Godwin Igwebuike's 3 INTs help Northwestern upend No. 17 Wisconsin
EVANSTON, Ill. -- Playing in wet and windy conditions, Northwestern was close to perfect. Godwin Igwebuike stepped up on defense, and Justin Jackson gobbled up the yards on the ground.
That slow start for the Wildcats seems like a long time ago.
Igwebuike had three interceptions and Jackson rushed for 162 yards, helping resurgent Northwestern upset Melvin Gordon and No. 17 Wisconsin 20-14 on Saturday.
Trevor Siemian threw for a touchdown and also had a key block on Miles Shuler's 16-yard TD run as the Wildcats (3-2, 2-0 Big Ten) earned their third straight win after opening with consecutive losses to California and Northern Illinois.
"I think we're definitely playing with a lot more passion and a lot more physicality than we did earlier in the year," coach Pat Fitzgerald said. "I don't have any issues with what we did early in the year, except for what we were doing on Saturdays."
The Wildcats also had a nice day on special teams, with Jack Mitchell kicking two short field goals and punter Chris Gradone handing over poor field position to the Badgers for much of the afternoon.
Gordon had 27 carries for a career-high 259 yards and a touchdown, but Tanner McEvoy and Joel Stave combined for just 138 yards on 12-of-29 passing. It was Stave's first appearance of the season after the 19-game starter struggled mentally with throwing issues.
"Obviously being competitors, both of us want to start and play every snap, but right now where the team is at, we can really benefit from both of us playing," Stave said.
Wisconsin (3-2, 0-1) had scored at least 20 points in 17 consecutive games for the second-longest such streak in school history. It was the first loss for the Badgers since they dropped their season opener to LSU.
"It appeared to me without seeing the tape that's the worst tackling game we've had this season," coach Gary Andersen said.
The Badgers trailed 10-0 before Gordon had a 2-yard touchdown run on their first possession of the second half. Gordon had six carries for 75 yards on the drive, including a 61-yard run on his first carry of the period.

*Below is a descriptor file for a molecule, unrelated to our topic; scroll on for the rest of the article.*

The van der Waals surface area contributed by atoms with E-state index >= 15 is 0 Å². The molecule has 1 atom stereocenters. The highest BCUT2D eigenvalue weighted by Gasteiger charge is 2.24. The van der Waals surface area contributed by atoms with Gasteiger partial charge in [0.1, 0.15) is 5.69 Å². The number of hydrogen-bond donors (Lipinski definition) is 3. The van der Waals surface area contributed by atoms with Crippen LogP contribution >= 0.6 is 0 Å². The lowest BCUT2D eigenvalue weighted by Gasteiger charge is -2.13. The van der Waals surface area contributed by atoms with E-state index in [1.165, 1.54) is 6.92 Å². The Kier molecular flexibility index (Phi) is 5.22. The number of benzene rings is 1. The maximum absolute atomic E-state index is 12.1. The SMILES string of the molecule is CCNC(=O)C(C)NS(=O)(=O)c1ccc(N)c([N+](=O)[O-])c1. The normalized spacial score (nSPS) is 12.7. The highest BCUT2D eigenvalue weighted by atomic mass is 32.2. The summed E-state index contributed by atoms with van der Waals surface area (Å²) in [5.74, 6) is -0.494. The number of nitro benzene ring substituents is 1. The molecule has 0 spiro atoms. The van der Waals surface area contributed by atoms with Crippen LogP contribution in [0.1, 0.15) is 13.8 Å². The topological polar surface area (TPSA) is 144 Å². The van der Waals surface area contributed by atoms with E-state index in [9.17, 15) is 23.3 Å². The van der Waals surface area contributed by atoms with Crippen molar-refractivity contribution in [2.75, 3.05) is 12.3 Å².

Gordon has rushed for 140-plus yards four times this season. He is averaging 42.8 yards on his first carry of the second half through five games.
Wisconsin then got the ball back, but Stave was intercepted by Jimmy Hall, and Shuler scored on a reverse on the next play. Siemian helped clear the way with a block on Joe Schobert.
"I think I kind of just got (in) his way just enough," Siemian said with a grin. "I wouldn't even call it a block."
Stave, who replaced McEvoy late in the first half, also was picked off by Igwebuike in the end zone with 5:55 left in the game. He tossed a 19-yard touchdown pass to Kenzel Doe with 4:16 to go, but Wisconsin didn't get the ball back until the final minute and Igwebuike put it away with another interception.
The redshirt freshman became the first Northwestern player with three interceptions since Neil Little against Indiana on Nov. 10, 1973.
"I mean nobody saw it coming. I didn't even see it coming," said Igwebuike, who made his first career start with Ibraheim Campbell out with a hamstring injury. "It really goes back to just preparation. I knew it was going to be my time to step it up this game with the injury to Ibraheim."
It looked as if Northwestern might be in for a long day when Gordon had a 58-yard run along the visitors' sideline on his first carry of the game. The junior ran for 8 yards on third-and-1 on his second carry, becoming the 11th player in school history with at least 3,000 yards rushing for his career.
But the Badgers' first drive ended when Max Chapman hit McEvoy while he was trying to throw the ball to Alex Erickson, and Igwebuike picked it off in the end zone.
Mitchell kicked a 22-yard field goal in the first quarter, and Siemian added a 5-yard touchdown pass to Dan Vitale with 3:38 left in the half.
The 15-play, 80-yard TD drive featured two fourth-down conversions, including a 2-yard run for Warren Long and a clutch pass from Siemian to Shuler.
Siemian was 11 for 21 for 133 yards at the break, compared to 24 yards passing for Wisconsin. With Gradone in the middle of a solid performance, four of the Badgers' five first-half possessions began at their own 10 or worse.
"Their guy did a great job of punting the ball and downing the ball in that position," Andersen said. "Numerous times we got backed up and it was a long field to go."
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